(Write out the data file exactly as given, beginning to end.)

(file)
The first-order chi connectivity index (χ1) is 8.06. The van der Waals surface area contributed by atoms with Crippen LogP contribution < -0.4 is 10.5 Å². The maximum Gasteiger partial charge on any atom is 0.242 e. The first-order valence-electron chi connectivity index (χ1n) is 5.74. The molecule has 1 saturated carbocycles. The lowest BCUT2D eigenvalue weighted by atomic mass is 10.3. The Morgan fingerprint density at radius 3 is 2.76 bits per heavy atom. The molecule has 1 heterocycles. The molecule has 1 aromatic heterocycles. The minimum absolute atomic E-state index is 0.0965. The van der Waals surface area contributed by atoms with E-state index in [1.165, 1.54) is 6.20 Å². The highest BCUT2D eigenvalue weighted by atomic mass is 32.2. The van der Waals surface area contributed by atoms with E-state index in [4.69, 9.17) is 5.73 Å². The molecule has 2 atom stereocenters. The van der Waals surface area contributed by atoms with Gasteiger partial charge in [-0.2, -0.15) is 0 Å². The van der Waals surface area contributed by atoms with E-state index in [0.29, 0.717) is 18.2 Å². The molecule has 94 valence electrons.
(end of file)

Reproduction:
The first-order chi connectivity index (χ1) is 8.06. The van der Waals surface area contributed by atoms with Crippen LogP contribution < -0.4 is 10.5 Å². The maximum Gasteiger partial charge on any atom is 0.242 e. The first-order valence-electron chi connectivity index (χ1n) is 5.74. The molecule has 1 saturated carbocycles. The lowest BCUT2D eigenvalue weighted by atomic mass is 10.3. The Morgan fingerprint density at radius 3 is 2.76 bits per heavy atom. The molecule has 1 heterocycles. The molecule has 1 aromatic heterocycles. The minimum absolute atomic E-state index is 0.0965. The van der Waals surface area contributed by atoms with E-state index in [1.165, 1.54) is 6.20 Å². The highest BCUT2D eigenvalue weighted by atomic mass is 32.2. The van der Waals surface area contributed by atoms with E-state index in [4.69, 9.17) is 5.73 Å². The molecule has 2 atom stereocenters. The van der Waals surface area contributed by atoms with Gasteiger partial charge in [-0.2, -0.15) is 0 Å². The van der Waals surface area contributed by atoms with E-state index in [0.29, 0.717) is 18.2 Å². The molecule has 94 valence electrons.